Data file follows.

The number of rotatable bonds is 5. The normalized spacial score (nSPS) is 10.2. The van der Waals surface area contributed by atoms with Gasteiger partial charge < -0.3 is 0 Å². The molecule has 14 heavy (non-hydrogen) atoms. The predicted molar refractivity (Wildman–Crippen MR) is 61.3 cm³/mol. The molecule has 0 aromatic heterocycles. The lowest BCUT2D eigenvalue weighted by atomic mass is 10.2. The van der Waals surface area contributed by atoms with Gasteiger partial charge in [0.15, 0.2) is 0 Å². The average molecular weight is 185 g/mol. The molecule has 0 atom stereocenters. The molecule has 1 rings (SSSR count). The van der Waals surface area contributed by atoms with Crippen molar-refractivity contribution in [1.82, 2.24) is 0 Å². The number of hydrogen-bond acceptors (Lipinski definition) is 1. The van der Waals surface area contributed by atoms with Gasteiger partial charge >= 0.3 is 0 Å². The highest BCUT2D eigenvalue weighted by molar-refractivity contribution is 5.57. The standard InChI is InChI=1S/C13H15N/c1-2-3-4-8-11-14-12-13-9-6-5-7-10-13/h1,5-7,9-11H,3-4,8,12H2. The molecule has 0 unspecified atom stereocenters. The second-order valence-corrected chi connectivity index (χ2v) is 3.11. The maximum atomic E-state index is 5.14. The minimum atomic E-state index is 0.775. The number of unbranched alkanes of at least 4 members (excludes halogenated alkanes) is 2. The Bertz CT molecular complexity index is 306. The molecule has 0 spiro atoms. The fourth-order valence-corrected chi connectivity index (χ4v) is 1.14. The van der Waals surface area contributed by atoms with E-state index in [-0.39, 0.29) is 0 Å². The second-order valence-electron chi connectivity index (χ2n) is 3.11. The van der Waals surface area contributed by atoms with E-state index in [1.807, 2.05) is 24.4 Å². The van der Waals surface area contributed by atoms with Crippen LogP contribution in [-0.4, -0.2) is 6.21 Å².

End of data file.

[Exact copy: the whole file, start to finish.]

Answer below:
The number of rotatable bonds is 5. The normalized spacial score (nSPS) is 10.2. The van der Waals surface area contributed by atoms with Gasteiger partial charge < -0.3 is 0 Å². The molecule has 14 heavy (non-hydrogen) atoms. The predicted molar refractivity (Wildman–Crippen MR) is 61.3 cm³/mol. The molecule has 0 aromatic heterocycles. The lowest BCUT2D eigenvalue weighted by atomic mass is 10.2. The van der Waals surface area contributed by atoms with Gasteiger partial charge in [0.15, 0.2) is 0 Å². The average molecular weight is 185 g/mol. The molecule has 0 atom stereocenters. The molecule has 1 rings (SSSR count). The van der Waals surface area contributed by atoms with Crippen molar-refractivity contribution in [1.82, 2.24) is 0 Å². The number of hydrogen-bond acceptors (Lipinski definition) is 1. The van der Waals surface area contributed by atoms with Gasteiger partial charge >= 0.3 is 0 Å². The highest BCUT2D eigenvalue weighted by molar-refractivity contribution is 5.57. The standard InChI is InChI=1S/C13H15N/c1-2-3-4-8-11-14-12-13-9-6-5-7-10-13/h1,5-7,9-11H,3-4,8,12H2. The molecule has 0 unspecified atom stereocenters. The second-order valence-corrected chi connectivity index (χ2v) is 3.11. The maximum atomic E-state index is 5.14. The minimum atomic E-state index is 0.775. The number of unbranched alkanes of at least 4 members (excludes halogenated alkanes) is 2. The Bertz CT molecular complexity index is 306. The molecule has 0 spiro atoms. The fourth-order valence-corrected chi connectivity index (χ4v) is 1.14. The van der Waals surface area contributed by atoms with E-state index in [-0.39, 0.29) is 0 Å². The second-order valence-electron chi connectivity index (χ2n) is 3.11. The van der Waals surface area contributed by atoms with E-state index in [1.807, 2.05) is 24.4 Å². The van der Waals surface area contributed by atoms with Crippen LogP contribution in [-0.4, -0.2) is 6.21 Å².